In this extract from the August 2021 issue, Joseph Curtin discusses how he experimented with adjustable necks, progressing from the various changes made in connecting an instrument’s neck to its body since the Baroque era
Photos: Lonny Marino
FIGURE 10 Digital rendering of a simple tilting neck design using three screws. The neck is reinforced with carbon fibre along its length, the heel with vertical-grain maple, and the back face of the top-block with a horizontal-grain maple strip. FIGURE 11 A spring-pin keeps the neck and body aligned and in place even without string tension. Neck projection is adjusted using the screw near the bottom of the heel . FIGURE 12 Adjustments to the centring of the fingerboard can be made via the port on the bass side of the heel.
The following extract is from The Strad’s August issue feature ’Neck Setting: Adjustment to change’. To read it in full, click here to subscribe and login. The August 2021 digital magazine and print edition are on sale now
Some 25 years ago I began experimenting with adjustable necks. The earliest was a simple sliding design used on a few violas. Adjusting it required unstringing the instrument and inserting a long key through the endpin hole into a screw in the top-block. Though far easier than resetting the neck, it didn’t seem worth the eccentricity, so I later converted them to traditional necksets. From there I moved to tilting designs and made half a dozen prototype variations before arriving at what seemed an elementally simple model (shown as a computer rendering in figures 10 and 11). The neck pivots about two set screws recessed into the neck. These control the centring. A third screw, which adjusts projection, goes through the heel into a threaded insert in the upper block. Simple as it is, the basic principle works extremely well and can be implemented in numerous ways.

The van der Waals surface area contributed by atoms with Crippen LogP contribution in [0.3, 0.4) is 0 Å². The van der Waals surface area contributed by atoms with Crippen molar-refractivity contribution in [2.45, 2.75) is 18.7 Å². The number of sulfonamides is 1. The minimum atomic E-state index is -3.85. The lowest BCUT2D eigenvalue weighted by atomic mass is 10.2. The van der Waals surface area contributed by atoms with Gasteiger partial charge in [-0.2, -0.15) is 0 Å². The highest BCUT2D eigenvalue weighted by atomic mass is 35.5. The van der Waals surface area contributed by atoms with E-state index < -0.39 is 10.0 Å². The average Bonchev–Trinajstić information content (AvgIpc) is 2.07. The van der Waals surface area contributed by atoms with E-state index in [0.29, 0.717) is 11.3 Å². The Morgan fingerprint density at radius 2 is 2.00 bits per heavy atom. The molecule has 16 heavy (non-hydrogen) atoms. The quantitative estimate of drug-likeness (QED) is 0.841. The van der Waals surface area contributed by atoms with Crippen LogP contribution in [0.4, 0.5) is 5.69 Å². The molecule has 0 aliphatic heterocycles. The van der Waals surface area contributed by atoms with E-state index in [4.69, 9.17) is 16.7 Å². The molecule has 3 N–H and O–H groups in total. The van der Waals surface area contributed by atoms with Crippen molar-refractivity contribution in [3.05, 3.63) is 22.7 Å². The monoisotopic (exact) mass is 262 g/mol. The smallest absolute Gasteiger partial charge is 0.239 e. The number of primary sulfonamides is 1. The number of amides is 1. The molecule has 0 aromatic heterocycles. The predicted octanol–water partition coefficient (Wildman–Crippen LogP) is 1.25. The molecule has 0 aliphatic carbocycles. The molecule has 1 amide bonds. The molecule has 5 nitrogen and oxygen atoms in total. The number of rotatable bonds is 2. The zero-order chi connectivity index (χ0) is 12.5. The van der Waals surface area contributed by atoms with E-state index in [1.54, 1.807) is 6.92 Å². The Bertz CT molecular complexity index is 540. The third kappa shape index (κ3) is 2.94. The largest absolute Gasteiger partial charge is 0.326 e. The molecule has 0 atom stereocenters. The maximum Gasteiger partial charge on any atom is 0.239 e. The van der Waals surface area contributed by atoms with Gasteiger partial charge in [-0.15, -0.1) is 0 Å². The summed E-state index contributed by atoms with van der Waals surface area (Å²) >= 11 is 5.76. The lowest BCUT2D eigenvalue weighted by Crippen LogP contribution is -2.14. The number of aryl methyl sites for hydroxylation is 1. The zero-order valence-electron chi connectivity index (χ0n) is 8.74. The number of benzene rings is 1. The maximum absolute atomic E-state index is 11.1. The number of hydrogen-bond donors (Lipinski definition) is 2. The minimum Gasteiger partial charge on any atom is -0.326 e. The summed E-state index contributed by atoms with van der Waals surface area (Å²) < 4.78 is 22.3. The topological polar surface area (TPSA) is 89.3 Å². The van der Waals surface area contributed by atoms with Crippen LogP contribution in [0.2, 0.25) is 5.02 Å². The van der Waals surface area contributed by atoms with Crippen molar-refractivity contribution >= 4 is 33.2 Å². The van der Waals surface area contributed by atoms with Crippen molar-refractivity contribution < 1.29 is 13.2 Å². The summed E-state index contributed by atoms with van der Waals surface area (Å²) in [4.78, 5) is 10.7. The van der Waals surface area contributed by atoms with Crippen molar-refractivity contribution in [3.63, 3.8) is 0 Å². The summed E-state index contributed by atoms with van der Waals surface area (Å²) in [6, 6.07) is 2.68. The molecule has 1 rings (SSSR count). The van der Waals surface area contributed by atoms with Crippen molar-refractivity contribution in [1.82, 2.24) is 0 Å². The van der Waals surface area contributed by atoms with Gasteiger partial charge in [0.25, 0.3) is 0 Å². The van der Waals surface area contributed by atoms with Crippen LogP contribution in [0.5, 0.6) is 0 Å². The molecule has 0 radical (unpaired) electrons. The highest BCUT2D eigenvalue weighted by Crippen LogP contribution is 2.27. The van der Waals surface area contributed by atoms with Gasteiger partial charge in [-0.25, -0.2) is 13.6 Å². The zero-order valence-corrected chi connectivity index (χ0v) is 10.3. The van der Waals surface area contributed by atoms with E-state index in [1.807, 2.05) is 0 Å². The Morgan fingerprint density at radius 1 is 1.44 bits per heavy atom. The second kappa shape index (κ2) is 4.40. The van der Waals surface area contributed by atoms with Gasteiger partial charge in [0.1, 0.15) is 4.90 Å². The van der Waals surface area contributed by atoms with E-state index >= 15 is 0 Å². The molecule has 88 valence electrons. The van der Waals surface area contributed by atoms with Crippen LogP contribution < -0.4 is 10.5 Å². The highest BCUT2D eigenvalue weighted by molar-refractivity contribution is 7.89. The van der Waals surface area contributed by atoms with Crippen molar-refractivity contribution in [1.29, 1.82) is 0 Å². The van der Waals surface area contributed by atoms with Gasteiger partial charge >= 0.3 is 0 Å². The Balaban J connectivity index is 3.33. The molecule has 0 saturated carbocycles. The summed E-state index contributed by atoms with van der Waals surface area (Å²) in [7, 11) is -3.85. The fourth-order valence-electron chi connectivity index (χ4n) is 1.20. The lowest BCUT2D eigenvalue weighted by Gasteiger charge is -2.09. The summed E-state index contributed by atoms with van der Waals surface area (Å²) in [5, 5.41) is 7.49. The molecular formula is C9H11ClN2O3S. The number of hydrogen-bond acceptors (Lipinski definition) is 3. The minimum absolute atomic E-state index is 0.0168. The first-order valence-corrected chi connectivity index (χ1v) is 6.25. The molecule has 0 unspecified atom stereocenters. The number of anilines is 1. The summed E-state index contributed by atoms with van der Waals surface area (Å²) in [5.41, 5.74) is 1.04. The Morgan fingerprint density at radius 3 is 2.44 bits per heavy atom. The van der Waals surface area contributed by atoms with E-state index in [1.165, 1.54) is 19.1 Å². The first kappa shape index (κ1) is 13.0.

The downside is that when the strings are loosened, the neck can flop around on the adjustment screw. This can be remedied by fixing a spring-steel pin into a brass insert in the neck heel, as in figure 10. The other end slides into a brass tube in the upper block. The flexibility of the pin allows a few degrees of tilt while keeping the neck securely in place even without string tension. When the strings are tuned up, the assembly becomes rock solid. Adjustable necks typically give the player control over neck projection only, but the addition of a small port in the bass side of the heel (figure 12) makes the centring of the fingerboard adjustable too.
Photos: Lonny Marino
One implementation of an adjustable neck design using three screws and a spring-pin. For player comfort, the fingerboard has been widened along the upper reaches of the treble side. As with virtually all adjustable designs, the button is not attached to the back.
An adjustable neck has advantages beyond the obvious. During the initial set-up, the maker can try bridges of different heights. Once the optimal height is discovered, it need never be changed. Also, a quickly detachable neck makes it significantly easier to remove the top and back for repairs. With larger instruments it becomes feasible to detach the neck for transportation. More speculatively, a player could swap necks on a single instrument, going Baroque for one performance and modern for the next.
It is interesting to compare the development of the violin with that of the steel-string guitar, as the two share a similar narrative trajectory, with the guitar’s compressed into a single century. The steel-string emerged as a distinct instrument in the early 20th century. A pre-World War II ‘golden age’ was followed by ongoing attempts to recapture the sound and feel of the most sought-after instruments. Guitars played by famous musicians appreciated wildly. In 2020 a rare 1959 Martin D-18E sold at auction for $6 million. Okay, it belonged to Kurt Cobain, but that is saying no more than that ‘Il Cannone’ belonged to Paganini. Like violins, guitars have neck issues. Long necks together with high string tensions make reinforcement mandatory. Metal truss rods are widely used, typically with an adjustment nut that lets the player alter the scoop of the neck. In 2007 Martin introduced a line of instruments with a ‘continually adjustable neck’. The design is strikingly similar to James Ham’s.
The disadvantage of adjustable necks lies not with their utility but their novelty. An innovative neckset may be exciting for the inventor and useful to the player, but unless its workings are transparent and maintenance-free, it may be difficult to get anyone other than the original maker to maintain or re-sell the instrument.
That, at least, is the underlying fear in the violin world – though if this world were truly as conservative as is commonly assumed, we would still be playing Baroque instruments. Ironically, the apparent immutability of the violin rests on its capacity to retain its identity despite extensive structural modifications. Changes are widely accepted only when they solve significant problems for players and/or makers. The modern neckset solved one set of problems but introduced another. A well-designed adjustable neck can eliminate neck-related problems altogether.